Smoking as well as alcohol and tobacco consumption must be stopped completely. Salt intake must be reduced in the diet while nutritious food including fresh vegetables, fruit and whole grains must be consumed regularly.

If a person has high blood pressure, cholesterol or diabetes, it is essential to keep them under control by consulting a doctor regularly.

By adopting all the above suggestions, the incidence of heart attack in young people can be minimized, according to Dr. Mehrotra.

How Depression and Heart Disease are interlinked?

Depression and heart disease are two widespread diseases observed among the general public today. They often occur simultaneously within the same person. Many patients have been affected by depression after a heart attack, though they had no prior history of depression. Similarly, people with depression have been observed to develop heart diseases at a higher rate than normal persons.

It is natural for a patient to feel sad or depressed temporarily after a heart attack or cardiac surgery. The feelings of sadness generally go away after a few weeks as the patients adjust to a normal routine after recovery. However, if the depressed mood persists for a longer duration along with other symptoms it is necessary to take treatment.

Factors leading to depression

Depression is a medical illness that negatively affects how a patient feels, thinks, and behaves. It is caused by a combination of many factors like genetic, environmental, and psychological. Some of the major symptoms of depression include:

  • Feelings of sadness and hopelessness
  • Irritability over small matters
  • Sleep disturbances
  • Tiredness and lack of energy
  • Reduced appetite and weight loss
  • Anxiety and restlessness
  • Trouble in thinking, concentrating, and remembering

However, with proper diagnosis and treatment, it is possible to recover from depression and lead a normal life. Over a period of time, it can help to improve the patient’s overall health and decrease the risk of heart disease.

Effect of depression in patients with CVDs

Studies have shown that around 15 percent of patients with cardiovascular diseases experience depression. If not managed properly stress can lead to high blood pressure, damage to arteries and irregular heart rhythms. It can also increase adrenergic drive and other humoral changes  which are risk factors for cardiovascular disease. In many cases, depression leads to negative lifestyle habits like smoking, consumption of alcohol and poor diet, all of which could interfere with the heart disease treatment.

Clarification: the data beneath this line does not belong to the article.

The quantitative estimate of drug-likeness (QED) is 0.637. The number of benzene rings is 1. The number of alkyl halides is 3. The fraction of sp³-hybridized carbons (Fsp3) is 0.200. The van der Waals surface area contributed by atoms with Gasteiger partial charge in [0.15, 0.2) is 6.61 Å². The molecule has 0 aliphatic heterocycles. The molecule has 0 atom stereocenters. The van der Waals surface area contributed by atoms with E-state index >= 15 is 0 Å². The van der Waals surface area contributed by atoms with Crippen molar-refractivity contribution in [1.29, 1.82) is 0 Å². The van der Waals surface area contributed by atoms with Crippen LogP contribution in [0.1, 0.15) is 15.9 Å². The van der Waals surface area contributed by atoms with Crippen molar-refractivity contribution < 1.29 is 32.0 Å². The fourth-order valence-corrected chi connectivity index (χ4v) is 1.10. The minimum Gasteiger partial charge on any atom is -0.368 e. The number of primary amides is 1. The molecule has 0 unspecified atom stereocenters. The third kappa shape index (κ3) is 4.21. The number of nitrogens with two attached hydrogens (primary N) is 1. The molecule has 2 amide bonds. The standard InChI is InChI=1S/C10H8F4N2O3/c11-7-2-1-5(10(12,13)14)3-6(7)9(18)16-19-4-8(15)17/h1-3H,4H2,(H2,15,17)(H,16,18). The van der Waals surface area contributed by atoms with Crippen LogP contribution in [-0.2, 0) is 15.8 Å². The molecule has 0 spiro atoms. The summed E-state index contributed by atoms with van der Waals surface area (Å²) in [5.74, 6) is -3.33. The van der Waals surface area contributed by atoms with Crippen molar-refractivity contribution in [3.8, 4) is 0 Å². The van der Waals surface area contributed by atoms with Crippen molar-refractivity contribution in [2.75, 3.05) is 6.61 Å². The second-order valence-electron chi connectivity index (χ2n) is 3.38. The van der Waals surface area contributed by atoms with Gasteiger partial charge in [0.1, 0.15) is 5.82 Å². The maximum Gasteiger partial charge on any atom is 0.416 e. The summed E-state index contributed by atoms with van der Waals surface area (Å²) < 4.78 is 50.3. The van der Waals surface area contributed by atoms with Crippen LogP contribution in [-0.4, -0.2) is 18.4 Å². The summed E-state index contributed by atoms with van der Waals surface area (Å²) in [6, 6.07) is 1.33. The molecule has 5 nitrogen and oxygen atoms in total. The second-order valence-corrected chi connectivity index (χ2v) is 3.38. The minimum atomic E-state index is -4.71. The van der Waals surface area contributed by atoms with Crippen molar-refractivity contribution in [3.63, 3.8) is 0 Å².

According to Dr Ramji Mehrotra, in patients with heart disease if depression is left untreated, it because of reasons enumerated above can increase the risk of heart attack and blood clots. 

Managing depression and heart disease

It is very important to take the right steps for managing depression and consequently reduce the risk of heart disease. Some of the lifestyle changes that can help to manage both depression and heart disease include:

  • Consume healthy foods: A balanced diet improves the health of the heart and reduces the risk of heart disease.
  • Regular exercise: Exercise helps significantly in improving the health of people with depression. It also improves heart health.
  • Avoid alcohol: Alcohol is a depressant and lowers the serotonin levels in the brain thereby causing depression to worsen. It can also increase the blood pressure and increase the risk of heart attack or stroke.
  • Quit smoking: Many depressed people take up smoking which is a major risk factor in developing heart disease. By not smoking the chances of developing heart disease can be lowered significantly.

A few other techniques to lower stress levels and prevent depression include:

  • Doing meditation and deep breathing exercises
  • Using visualization and recollecting positive memories
  • Getting adequate sleep and rest
  • Sharing feelings with others or writing them down

Conclusion

Dr. Mehrotra says that early detection of depression and treatment are crucial to not only improve a patient’s quality of life but also reduce the probability of heart disease. If not treated in time, depression can increase the risk of a heart attack. Patients with depression should not be stigmatized and must be helped to recover by providing them with the right treatment and support.